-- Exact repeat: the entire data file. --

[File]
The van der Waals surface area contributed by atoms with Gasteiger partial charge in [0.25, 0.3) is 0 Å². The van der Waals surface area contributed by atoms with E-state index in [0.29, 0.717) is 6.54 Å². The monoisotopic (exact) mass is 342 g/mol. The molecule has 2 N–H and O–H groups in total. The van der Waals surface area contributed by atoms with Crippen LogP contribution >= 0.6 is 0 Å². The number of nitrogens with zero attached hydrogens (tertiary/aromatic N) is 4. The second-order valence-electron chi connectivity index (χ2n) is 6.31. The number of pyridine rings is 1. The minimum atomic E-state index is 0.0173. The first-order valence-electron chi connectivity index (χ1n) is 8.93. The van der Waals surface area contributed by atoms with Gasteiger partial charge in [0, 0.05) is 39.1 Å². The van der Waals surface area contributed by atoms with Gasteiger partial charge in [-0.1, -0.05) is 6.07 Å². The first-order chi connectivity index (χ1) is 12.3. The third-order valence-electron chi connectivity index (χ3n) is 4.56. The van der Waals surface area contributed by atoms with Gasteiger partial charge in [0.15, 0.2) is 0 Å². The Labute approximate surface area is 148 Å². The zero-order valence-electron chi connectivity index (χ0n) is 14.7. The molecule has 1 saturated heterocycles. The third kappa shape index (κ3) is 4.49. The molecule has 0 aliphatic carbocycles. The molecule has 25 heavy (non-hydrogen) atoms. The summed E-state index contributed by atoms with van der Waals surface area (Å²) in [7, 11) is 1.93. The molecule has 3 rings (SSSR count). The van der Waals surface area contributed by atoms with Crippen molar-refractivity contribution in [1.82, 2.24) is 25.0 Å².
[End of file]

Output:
The van der Waals surface area contributed by atoms with Gasteiger partial charge in [0.25, 0.3) is 0 Å². The van der Waals surface area contributed by atoms with E-state index in [0.29, 0.717) is 6.54 Å². The monoisotopic (exact) mass is 342 g/mol. The molecule has 2 N–H and O–H groups in total. The van der Waals surface area contributed by atoms with Crippen LogP contribution >= 0.6 is 0 Å². The number of nitrogens with zero attached hydrogens (tertiary/aromatic N) is 4. The second-order valence-electron chi connectivity index (χ2n) is 6.31. The number of pyridine rings is 1. The minimum atomic E-state index is 0.0173. The first-order valence-electron chi connectivity index (χ1n) is 8.93. The van der Waals surface area contributed by atoms with Gasteiger partial charge in [0, 0.05) is 39.1 Å². The van der Waals surface area contributed by atoms with Gasteiger partial charge in [-0.1, -0.05) is 6.07 Å². The first-order chi connectivity index (χ1) is 12.3. The third-order valence-electron chi connectivity index (χ3n) is 4.56. The van der Waals surface area contributed by atoms with Gasteiger partial charge in [0.15, 0.2) is 0 Å². The Labute approximate surface area is 148 Å². The zero-order valence-electron chi connectivity index (χ0n) is 14.7. The molecule has 1 saturated heterocycles. The third kappa shape index (κ3) is 4.49. The molecule has 0 aliphatic carbocycles. The molecule has 25 heavy (non-hydrogen) atoms. The summed E-state index contributed by atoms with van der Waals surface area (Å²) in [7, 11) is 1.93. The molecule has 3 rings (SSSR count). The van der Waals surface area contributed by atoms with Crippen molar-refractivity contribution in [1.82, 2.24) is 25.0 Å².